When your tummy growls, and you can’t think of what to eat (or perhaps are too lazy to cook), bread seems to be the perfect solution. And did you know that bread is among the most popular and oldest foods in the world?!
Almost everyone baked their own white bread in the old days, and it made for the perfect accompaniment with soups and curries. Today, however, the situation has slightly changed.
With time and health awareness, people have switched to different varieties of bread, and truth is told, there’s a mind-boggling assortment available in the markets – multigrain, yeast-free, sprouted, gluten-free, sourdough, sugar-free, and whatnot! But when sifting through these choices, understanding which one is actually the healthiest can be tricky.
Hmm, that thought makes you pause and think, doesn’t it? Well, worry not, ‘coz we’re here to help. Just follow these tips the next time you visit a grocery store, and we bet you’ll end up with the ideal loaf.
Look for readable labels
Nowadays, everybody is selective about their macro and micro intake, and your bread should face the same scrutiny. Whenever you buy a pack, check whether or not you can read the nutrition facts written on the label. They provide information about how many nutrients one loaf contains.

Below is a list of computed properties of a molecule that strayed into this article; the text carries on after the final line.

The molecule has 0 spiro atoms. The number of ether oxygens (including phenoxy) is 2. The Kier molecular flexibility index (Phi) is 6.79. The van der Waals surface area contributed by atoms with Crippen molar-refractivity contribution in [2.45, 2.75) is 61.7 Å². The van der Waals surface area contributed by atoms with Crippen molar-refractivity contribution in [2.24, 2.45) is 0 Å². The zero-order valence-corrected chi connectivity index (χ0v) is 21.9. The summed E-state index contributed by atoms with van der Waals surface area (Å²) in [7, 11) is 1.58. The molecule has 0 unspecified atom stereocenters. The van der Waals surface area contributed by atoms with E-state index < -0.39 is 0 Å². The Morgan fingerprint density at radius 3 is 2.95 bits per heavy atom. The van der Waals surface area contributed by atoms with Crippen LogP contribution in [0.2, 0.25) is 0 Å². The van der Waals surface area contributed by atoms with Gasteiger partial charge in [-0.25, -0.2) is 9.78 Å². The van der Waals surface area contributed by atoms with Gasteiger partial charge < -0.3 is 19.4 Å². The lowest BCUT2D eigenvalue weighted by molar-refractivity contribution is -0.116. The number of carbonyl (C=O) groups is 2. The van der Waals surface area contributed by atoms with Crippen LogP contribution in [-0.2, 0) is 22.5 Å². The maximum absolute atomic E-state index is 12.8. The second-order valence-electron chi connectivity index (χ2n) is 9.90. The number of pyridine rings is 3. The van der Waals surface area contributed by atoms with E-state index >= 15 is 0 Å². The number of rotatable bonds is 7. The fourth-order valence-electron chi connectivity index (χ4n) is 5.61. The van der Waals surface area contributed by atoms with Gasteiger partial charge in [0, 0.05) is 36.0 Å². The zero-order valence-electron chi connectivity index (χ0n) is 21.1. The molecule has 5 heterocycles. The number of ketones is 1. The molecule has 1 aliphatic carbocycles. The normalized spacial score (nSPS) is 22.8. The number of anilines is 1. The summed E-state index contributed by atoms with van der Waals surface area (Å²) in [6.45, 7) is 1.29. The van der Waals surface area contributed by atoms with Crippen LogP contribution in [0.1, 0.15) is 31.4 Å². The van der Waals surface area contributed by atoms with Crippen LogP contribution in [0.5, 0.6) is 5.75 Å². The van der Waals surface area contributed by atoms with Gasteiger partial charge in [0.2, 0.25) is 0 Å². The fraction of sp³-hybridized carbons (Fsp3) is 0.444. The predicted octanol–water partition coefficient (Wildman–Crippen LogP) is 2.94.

What you should be paying attention to is the “Percent Daily Value” (PDV) column. FYI, this depends on an average’s diet of 2000 calories. In a slice of bread, an ingredient or nutrient’s PDV should lie within 5% to 15%. Moreover, the salt or trans-fat content should be less than 5%.
Use more whole-grain bread
This almost goes without saying – always choose bread made from 100% whole grains because it has lots of health benefits. It’s packed with vitamins, trace minerals, antioxidants, and phytochemicals. What’s more, it’s packed with a lot of fiber, which helps build healthy gut bacteria and remove excess hormones and waste from the body.
Beware of high sugar content
People often fail to notice the high sugar content in bread. While multigrain and whole-grain breads (both are different) may carry natural sugars like lactose, which aren’t excessively harmful, you should be aware of artificially added sugars emulsifiers as they cause harm when used regularly.
How good is gluten-free bread?
Unless you follow a specific diet or suffer from celiac disease, you don’t need to worry about gluten-free bread. All grains have some amount of gluten which helps in making the bread dough elastic.
Companies that make gluten-free bread add artificial binders, which can hamper the taste of the bread. Plus, gluten-free bread is more expensive than regular whole-grain or multigrain bread.
Summing it up
Many of us overlook buying healthy bread because we think it doesn’t make a difference. In reality, consuming large portions of unhealthy bread regularly can result in chronic diseases.
Therefore, try to buy nutrient-rich food (even if it’s off-the- shelf), including healthier bread to ensure optimum nutrition for your family.